Just as Hurricanes Katrina and Rita of a decade ago forever changed educational paradigms when districts rebuilt from the ground up, in 2018 we’ll see a similar – but more widespread – phenomenon. Districts hit by hurricanes Harvey, Irma, Jose and Maria – or consumed by West Coast wildfires – will begin adopting new educational models and ultimately affect education nation-wide for years to come.

K-12 Blueprint for Success

Given the data, networking and security implications of the foregoing trends, K-12 schools will require a variety of technology innovations to meet dramatically increased wireless and wired network performance demands without adding management afflictions. We recommend the following strategies:

Adopt smart infrastructure. To keep IT overhead low while delivering the performance required to power IoT devices, AR/VR applications and whatever comes next, invest in more intelligent networking infrastructure.

At the wired networking layer, replace your outdated switching paradigm with a modern platform that supports the new IEEE 802.3bz standard for multi-gigabit Ethernet and is driven by an advanced software operating system.

Such solutions offer capabilities like dynamic micro segmentation for unified functionality and policy enforcement between wired and wireless networks. This enables appropriately separating the various different types of voice, video and data traffic to ensure smooth experiences for all.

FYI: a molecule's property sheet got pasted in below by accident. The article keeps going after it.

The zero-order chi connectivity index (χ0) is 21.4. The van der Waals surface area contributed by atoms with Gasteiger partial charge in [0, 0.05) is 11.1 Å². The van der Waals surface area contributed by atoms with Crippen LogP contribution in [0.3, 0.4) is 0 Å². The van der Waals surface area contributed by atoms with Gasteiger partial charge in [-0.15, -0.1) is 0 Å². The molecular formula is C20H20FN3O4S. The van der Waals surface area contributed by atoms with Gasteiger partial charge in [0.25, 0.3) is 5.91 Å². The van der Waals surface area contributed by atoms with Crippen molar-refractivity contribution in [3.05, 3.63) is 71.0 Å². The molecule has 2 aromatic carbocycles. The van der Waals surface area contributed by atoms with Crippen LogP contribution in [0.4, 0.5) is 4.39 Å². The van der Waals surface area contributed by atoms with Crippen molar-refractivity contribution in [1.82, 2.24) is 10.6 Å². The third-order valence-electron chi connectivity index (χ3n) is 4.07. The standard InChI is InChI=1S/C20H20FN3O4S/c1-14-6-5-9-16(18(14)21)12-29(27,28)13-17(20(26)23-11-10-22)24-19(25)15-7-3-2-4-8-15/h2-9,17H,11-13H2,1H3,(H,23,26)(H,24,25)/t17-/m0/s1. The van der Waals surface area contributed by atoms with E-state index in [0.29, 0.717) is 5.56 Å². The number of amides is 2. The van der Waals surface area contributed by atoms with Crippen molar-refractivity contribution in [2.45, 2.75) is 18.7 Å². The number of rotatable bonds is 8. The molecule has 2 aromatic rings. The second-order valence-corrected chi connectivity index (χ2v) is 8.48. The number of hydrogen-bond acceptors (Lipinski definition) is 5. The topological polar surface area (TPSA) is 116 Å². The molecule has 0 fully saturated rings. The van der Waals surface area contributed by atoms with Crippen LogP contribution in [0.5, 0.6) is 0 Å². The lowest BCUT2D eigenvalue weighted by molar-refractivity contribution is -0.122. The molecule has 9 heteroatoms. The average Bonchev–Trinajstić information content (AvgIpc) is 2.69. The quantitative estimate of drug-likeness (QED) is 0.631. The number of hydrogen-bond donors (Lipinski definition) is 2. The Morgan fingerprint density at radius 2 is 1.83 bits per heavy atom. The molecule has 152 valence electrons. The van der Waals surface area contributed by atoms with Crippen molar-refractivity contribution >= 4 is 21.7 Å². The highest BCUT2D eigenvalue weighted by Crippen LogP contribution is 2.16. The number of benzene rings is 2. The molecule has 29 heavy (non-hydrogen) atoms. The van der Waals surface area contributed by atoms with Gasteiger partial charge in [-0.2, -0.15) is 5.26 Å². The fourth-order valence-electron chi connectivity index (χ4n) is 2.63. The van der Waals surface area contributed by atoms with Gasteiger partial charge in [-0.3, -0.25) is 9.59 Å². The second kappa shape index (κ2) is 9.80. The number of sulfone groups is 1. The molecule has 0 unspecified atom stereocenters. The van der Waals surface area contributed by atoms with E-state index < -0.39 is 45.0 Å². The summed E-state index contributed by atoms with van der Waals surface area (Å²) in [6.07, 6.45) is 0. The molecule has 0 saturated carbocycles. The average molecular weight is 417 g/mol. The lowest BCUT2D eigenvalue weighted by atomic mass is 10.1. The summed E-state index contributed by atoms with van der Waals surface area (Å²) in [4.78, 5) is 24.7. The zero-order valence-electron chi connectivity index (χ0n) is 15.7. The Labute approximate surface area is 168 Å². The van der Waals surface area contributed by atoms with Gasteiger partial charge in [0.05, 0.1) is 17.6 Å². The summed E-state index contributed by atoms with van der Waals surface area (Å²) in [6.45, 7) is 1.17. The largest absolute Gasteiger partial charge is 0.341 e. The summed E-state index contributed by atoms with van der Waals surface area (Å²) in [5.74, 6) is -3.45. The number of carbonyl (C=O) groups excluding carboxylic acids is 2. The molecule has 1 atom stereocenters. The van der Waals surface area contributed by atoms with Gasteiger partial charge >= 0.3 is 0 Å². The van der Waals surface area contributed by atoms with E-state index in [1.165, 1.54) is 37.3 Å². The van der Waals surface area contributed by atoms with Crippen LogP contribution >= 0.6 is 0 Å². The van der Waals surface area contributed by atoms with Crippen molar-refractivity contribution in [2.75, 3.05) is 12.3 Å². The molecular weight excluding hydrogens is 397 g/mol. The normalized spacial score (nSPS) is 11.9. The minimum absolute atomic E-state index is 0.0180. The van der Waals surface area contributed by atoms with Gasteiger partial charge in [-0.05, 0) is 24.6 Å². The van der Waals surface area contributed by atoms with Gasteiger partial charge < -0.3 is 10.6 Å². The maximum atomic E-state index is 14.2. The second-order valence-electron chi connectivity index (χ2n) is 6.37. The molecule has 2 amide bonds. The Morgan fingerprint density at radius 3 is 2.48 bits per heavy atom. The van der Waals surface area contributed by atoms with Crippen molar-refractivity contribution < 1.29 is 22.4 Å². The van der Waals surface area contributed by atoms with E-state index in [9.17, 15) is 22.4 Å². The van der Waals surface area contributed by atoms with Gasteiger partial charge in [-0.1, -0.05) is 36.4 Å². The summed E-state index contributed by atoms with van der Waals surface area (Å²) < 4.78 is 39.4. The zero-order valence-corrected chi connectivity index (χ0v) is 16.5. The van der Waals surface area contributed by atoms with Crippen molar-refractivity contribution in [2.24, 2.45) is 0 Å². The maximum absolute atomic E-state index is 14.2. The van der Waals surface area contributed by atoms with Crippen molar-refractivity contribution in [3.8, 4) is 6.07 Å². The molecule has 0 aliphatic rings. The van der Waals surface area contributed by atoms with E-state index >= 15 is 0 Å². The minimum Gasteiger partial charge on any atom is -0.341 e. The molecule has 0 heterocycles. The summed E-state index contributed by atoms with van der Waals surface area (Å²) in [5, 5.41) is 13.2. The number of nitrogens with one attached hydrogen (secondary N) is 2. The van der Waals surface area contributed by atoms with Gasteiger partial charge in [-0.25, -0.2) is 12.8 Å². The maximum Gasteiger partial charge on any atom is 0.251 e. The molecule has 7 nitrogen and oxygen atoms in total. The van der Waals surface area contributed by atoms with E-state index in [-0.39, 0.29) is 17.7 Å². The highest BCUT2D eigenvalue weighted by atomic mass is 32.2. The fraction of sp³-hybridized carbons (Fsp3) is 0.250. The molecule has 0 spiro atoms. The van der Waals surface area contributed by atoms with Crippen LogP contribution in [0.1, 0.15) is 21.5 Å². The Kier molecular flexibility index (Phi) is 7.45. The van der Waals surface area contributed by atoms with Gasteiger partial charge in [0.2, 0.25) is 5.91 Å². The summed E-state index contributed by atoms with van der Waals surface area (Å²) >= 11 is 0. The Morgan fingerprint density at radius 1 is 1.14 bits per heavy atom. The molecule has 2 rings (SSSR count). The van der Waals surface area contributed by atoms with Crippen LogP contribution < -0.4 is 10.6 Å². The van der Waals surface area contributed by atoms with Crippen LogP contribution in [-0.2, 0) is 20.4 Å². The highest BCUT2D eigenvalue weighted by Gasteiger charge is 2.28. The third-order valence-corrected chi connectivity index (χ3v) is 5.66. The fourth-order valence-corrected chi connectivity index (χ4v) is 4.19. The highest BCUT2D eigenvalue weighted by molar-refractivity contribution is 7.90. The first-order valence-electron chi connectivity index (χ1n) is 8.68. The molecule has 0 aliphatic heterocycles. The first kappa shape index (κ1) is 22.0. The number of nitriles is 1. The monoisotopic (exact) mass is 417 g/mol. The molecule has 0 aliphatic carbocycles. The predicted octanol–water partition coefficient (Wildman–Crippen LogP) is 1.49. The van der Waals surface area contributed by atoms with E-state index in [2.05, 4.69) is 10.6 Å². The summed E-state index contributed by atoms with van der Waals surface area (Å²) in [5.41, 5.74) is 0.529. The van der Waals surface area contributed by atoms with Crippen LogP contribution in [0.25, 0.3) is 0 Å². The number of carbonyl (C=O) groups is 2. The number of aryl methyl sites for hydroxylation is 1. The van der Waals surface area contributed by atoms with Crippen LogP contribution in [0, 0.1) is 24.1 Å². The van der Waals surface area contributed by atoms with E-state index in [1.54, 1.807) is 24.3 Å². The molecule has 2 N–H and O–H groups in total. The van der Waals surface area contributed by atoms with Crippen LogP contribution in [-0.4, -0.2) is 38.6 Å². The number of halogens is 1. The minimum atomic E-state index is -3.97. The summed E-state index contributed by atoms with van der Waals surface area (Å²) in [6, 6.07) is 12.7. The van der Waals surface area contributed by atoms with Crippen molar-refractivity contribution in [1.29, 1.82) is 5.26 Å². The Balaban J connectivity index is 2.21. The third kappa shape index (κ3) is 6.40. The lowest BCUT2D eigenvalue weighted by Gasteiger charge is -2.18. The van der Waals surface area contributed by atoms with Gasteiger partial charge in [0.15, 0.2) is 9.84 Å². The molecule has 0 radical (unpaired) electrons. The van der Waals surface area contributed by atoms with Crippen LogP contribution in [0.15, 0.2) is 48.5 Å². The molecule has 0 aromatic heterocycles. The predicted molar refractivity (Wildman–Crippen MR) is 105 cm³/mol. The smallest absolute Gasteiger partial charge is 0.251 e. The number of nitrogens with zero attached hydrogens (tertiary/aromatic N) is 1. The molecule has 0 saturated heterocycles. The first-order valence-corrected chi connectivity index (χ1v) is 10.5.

In addition, the most sophisticated switching solutions provide real-time analytics and automated anomaly detection. The former provides granular visibility to detect problems in real time or analyze trends for quickly gaining insights and predicting – or avoiding – issues that lead to scale, security and performance bottlenecks.

Also, with automated anomaly detection, your infrastructure can begin collecting traffic data the moment an event starts, and correlate the data with various sources, to provide IT with immediate information, rather than requiring painstaking historical research after a user reports an issue. This capability even assists with security by showing when a traffic spike is related to normal utilization rather than an attack.

In short, smart infrastructure enables you to conduct efficient policy-based troubleshooting and administration to keep your network up and running with minimal human intervention.

Leverage security advances. Similar to your networking hardware, infusing real-time intelligence into your security layers permits detecting subtle changes that accompany modern cyber-attacks.

No matter how well you secure your wireless and wired networks, security experts now agree that today’s advanced threats will eventually get inside. In fact, the most recent studies[4] indicate that over two-thirds of breaches actually involve internal, not external, actors.

Fortunately, you can now add sophisticated analytics and AI-based machine learning to your defenses. These solutions detect shifts in user or device behavior that often accompany a threat, whether originating from inside or out.